Is the Next New Camera Body Really Worth Switching For?

All of the improved features of the Nikon D850 have prompted many photographers to sell their entire kit in order to completely switch camera brands. Do such modest advances in technology really merit a complete overhaul of your gear?

I couldn’t help but stumble across several blog posts from photographers who were so enthralled about the Nikon D850 features that they sold thousands and thousands of dollars worth of camera bodies, lenses, and other accessories in order to be able to shoot with the D850. After reading about the various ways one can rationalize the decision, I have to say, I don’t really get it. Sure, photographers are known for having bad G.A.S. (Gear Acquisition Syndrome) from time to time, but switching brands or selling all of your top-level glass in order to acquire the newest camera body seems a little extreme to me. This has nothing to do with Nikon versus Canon versus Sony versus Brand X, but everything to do with making smart decisions about investing in the tools we use to create our images.

New camera bodies may have improved features such as a more functional LCD screen, silent shutter capabilities, and focus stacking. Granted, they probably are marginally more fun to use. But the question we need to ask ourselves is will these features allow us to create significantly better images? Chances are, 99 percent of the images that we take with the next newest camera body won’t be that much different than those taken with its predecessor. We are highly skilled at justifying why we suddenly “need” a feature that we never really missed before. Sure, some features make cameras easier to use, and a small subset of photographers may really benefit from being able to shoot at an extra two frames per second. Personally, if the upgrade isn’t going to bring in more profits, I’d rather spend my hard-earned money elsewhere. Investing in the “boring” things like business education, studio management software, or a portable strobe might make a lot more sense than completely renewing your kit, and will likely leave a good chunk of change in your bank account when it’s all over.

New technology is always exciting, and we are in the business of selling our product based on the emotions our images invoke. But after wiping the drool off our keyboards while reading the specs on the next best piece of camera gear, it’s time to take a less emotional and more rational look at what we really need to do to become better photographers and better business owners.

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Richard Keeling's picture

Agree, even though I, too, often find myself caught up in the thrill of the new. I never really understood selling out of one camera system to get into another based the latest iteration of whatever. Especially when camera manufacturers tend to play leapfrog with each other and what brand triumphs in one year is relegated the next. As you say, energy is better spent mastering what you have and improving your artistry and other skills.

Anonymous's picture

The question we need to ask ourselves is, 'should I do what I want with my money and gear or do what somebody, who doesn't know me, thinks I should do?'

Cora Munro from The Last of the Mohicans (1992):
"I would rather make the gravest of mistakes than surrender my own judgment."

Lee Morris's picture

Sounds like someone bought the D850 ;). JK I bought one too.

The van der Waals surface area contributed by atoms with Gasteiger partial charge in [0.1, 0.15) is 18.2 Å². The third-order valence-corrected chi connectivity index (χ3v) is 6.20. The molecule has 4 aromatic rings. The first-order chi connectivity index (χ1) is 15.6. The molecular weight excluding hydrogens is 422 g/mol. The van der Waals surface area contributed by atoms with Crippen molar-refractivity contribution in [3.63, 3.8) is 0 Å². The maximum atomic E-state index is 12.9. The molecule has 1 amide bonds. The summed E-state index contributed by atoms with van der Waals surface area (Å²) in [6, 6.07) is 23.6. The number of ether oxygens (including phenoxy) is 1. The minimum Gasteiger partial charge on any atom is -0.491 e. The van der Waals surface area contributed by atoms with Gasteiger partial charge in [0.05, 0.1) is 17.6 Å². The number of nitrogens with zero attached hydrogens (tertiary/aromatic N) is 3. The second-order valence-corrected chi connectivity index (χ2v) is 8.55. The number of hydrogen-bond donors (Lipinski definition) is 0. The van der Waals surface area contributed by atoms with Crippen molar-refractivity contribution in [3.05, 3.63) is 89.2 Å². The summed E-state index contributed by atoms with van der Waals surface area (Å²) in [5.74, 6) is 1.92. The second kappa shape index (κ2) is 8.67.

Anonymous's picture

No. I actually agree with all his arguments and plan to keep my D810 for a while but don't like anyone telling others what to do. In fact, if enough people tell me NOT to get a D850, I'll probably go out and buy one! :-)

Matthew Saville's picture

I think that doing something merely to defy the advice of others is just as unintelligent as doing something based on the advice of a single stranger.

The "what to buy" advice is often asked for and received by folks who truly do need the input of another, for whatever reason. Often it is someone who is just getting into a new type of photography, or making any sort of very, very big leap in gear. And often, people buy the wrong gear because they take BAD advice. But, that doesn't mean that GOOD advice does not exist. Good advice can always be given if the advisor knows the needs, preferences, style, and of course the budget of the buyer.

Anonymous's picture

I ended my comment with a smiley face. I was joking. You may want to think about someone's entire post before commenting. Especially when commenting on their intelligence. :-/ <- This emoticon stands for frustrated. I used it because it's frustrating when people don't take the time to think about what you've written before commenting. It's particularly frustrating in this case because I don't need anyone's advice about what I should buy and don't care why others may need advice. ;-) <- This one means I'm kidding. Sorta.

Matthew Saville's picture

If you had used a winking face originally, I might have understood the faint sarcasm. :-)

Anonymous's picture

You're right. My bad. In my defense, I'm an old guy and, honestly, had to look up what :-/ meant. :-)

Matthew Saville's picture

BTW, I'm one of the nutjobs who is thinking of going against the flow just for the sake of going against the flow. The more I hear my Nikon friends talk about switching to Sony, the more I want to dump Nikon for a Pentax K-1. :-P

The internet is a wild place, I tell ya...

Anonymous's picture

Better you dump Nikon for Pentax than Sony or Fuji! I have nothing against the companies or their cameras but can't stand the smug attitudes of a lot of their customers. Kinda like people who drive Priuses or have iPhones. Not all of them, mind you.